Since the easing of lockdown, we have found ourselves in a new phase of the ever-evolving employment cycle: trying to readjust our office habits after working from home for nearly two years. 

Chris Dietz

Chris Dietz

Some companies have called their employees back to the office full-time; others fully adopted flexible working à la Silicon Valley and reimagined their business culture entirely. However, the majority of firms have gone with a hybrid model, allowing employees to work remotely some days of the week and come into the office on others.

It is clear many employees enjoyed the greater flexibility that came with the pandemic, and this is an element of work that has been adopted as businesses sought to reintroduce office life and face-to-face contact. The hybrid model is a great way to optimise productivity, in addition to being flexible and forward-thinking. According to Forbes, 70% of workers prefer remote working, while more than 65% of workers want opportunities to spend face-to-face time with their colleagues.

But how flexible can hybrid working really be? Recent studies show that employees and employers have no interest in going back to the office five days a week. Some companies, especially those in the tech sector, are proposing the reverse of most hybrid-model working conditions, such as allowing employees to work from the office only a few weeks a year.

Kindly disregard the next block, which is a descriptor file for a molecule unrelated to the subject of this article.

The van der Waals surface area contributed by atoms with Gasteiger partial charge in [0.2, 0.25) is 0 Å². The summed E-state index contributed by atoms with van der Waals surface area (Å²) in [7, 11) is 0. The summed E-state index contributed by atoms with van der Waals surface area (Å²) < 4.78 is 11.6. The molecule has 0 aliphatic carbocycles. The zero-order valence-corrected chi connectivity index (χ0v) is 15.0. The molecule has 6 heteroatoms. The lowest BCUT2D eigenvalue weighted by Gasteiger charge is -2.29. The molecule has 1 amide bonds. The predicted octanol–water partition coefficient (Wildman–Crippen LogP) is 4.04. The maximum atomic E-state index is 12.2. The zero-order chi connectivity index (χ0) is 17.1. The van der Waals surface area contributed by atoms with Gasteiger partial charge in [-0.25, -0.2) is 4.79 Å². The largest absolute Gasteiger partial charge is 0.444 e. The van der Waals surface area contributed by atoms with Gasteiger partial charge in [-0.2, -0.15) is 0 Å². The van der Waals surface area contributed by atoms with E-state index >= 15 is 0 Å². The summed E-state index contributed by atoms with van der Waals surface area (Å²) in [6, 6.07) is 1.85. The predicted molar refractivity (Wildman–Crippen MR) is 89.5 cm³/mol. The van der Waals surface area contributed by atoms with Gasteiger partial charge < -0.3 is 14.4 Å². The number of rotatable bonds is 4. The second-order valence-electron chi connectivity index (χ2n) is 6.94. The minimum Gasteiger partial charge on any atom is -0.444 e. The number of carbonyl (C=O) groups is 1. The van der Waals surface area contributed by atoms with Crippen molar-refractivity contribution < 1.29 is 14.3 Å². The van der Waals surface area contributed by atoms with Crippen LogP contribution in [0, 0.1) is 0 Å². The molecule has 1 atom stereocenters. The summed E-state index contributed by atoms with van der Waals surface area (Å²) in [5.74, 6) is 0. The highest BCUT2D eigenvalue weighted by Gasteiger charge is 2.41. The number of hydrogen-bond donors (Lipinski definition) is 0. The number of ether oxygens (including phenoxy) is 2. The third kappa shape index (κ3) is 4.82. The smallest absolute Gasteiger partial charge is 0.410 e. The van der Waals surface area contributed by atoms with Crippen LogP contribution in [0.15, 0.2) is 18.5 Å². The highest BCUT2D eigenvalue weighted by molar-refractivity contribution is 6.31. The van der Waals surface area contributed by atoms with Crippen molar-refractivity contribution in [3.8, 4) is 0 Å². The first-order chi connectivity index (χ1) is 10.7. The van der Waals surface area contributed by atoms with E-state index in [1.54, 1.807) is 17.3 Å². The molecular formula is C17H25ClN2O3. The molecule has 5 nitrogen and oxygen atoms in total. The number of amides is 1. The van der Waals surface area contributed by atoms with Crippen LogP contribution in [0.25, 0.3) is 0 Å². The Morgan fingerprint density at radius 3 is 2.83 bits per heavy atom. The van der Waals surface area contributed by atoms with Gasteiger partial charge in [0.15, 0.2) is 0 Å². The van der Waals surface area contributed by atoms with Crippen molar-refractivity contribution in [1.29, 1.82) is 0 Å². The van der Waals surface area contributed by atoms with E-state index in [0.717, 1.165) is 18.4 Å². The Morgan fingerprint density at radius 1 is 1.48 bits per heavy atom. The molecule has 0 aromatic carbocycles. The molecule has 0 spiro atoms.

It seems the most popular variation is going to the office for two or three days a week and working remotely on the others – which brings a new set of questions: do employees pick and choose which days they come into the office? Or, do we simply have set days when everybody comes in?

If the days are pre-determined by the company, then the workspace will become a more social environment, which would help employees enjoy the benefits of face-to-face interactions and brainstorming, not to forget morale and teambuilding. It would also give staff an opportunity to book client meetings on those days, which is a vital cog in the global real estate industry, for example. Considering the office would be empty during the rest of the week, it would also cut operational costs.

On the other hand, giving employees the responsibility to choose days most suitable to them could have a positive impact on promoting a healthy work-life balance. However, this could present obstacles with effective diary management, as employee schedules would be independent of their colleagues, therefore limiting collaboration time.

The property industry has always been considered more traditional than others, as it requires in-person interactions and most buyers would prefer to see properties before making a decision. However, the great benefits of technology during the pandemic illustrated a hybrid approach on VR viewings and virtual meetings as well.

Companies can maximise the effects of hybrid working by committing to current technological advancements and set a new standard for themselves. Let’s be innovative, bold and explore the most efficient ways of building a new workforce culture.

Chris Dietz is executive vice-president, global operations at Leading Real Estate Companies of the World